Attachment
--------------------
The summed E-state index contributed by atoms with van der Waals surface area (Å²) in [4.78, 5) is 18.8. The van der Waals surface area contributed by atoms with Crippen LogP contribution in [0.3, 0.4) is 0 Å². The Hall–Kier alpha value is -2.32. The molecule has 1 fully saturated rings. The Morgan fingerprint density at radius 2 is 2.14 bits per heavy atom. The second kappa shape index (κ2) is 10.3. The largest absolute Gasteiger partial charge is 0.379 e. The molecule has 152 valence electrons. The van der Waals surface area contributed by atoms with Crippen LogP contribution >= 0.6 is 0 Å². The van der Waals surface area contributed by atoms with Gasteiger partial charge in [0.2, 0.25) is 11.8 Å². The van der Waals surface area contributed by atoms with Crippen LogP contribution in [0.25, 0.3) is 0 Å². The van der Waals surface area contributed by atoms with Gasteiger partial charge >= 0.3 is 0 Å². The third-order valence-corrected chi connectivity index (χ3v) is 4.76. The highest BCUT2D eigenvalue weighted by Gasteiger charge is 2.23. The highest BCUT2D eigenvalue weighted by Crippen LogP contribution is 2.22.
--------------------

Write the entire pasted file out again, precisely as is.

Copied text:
The summed E-state index contributed by atoms with van der Waals surface area (Å²) in [4.78, 5) is 18.8. The van der Waals surface area contributed by atoms with Crippen LogP contribution in [0.3, 0.4) is 0 Å². The Hall–Kier alpha value is -2.32. The molecule has 1 fully saturated rings. The Morgan fingerprint density at radius 2 is 2.14 bits per heavy atom. The second kappa shape index (κ2) is 10.3. The largest absolute Gasteiger partial charge is 0.379 e. The molecule has 152 valence electrons. The van der Waals surface area contributed by atoms with Crippen LogP contribution >= 0.6 is 0 Å². The van der Waals surface area contributed by atoms with Gasteiger partial charge in [0.2, 0.25) is 11.8 Å². The van der Waals surface area contributed by atoms with Crippen LogP contribution in [0.25, 0.3) is 0 Å². The van der Waals surface area contributed by atoms with Gasteiger partial charge >= 0.3 is 0 Å². The third-order valence-corrected chi connectivity index (χ3v) is 4.76. The highest BCUT2D eigenvalue weighted by Gasteiger charge is 2.23. The highest BCUT2D eigenvalue weighted by Crippen LogP contribution is 2.22.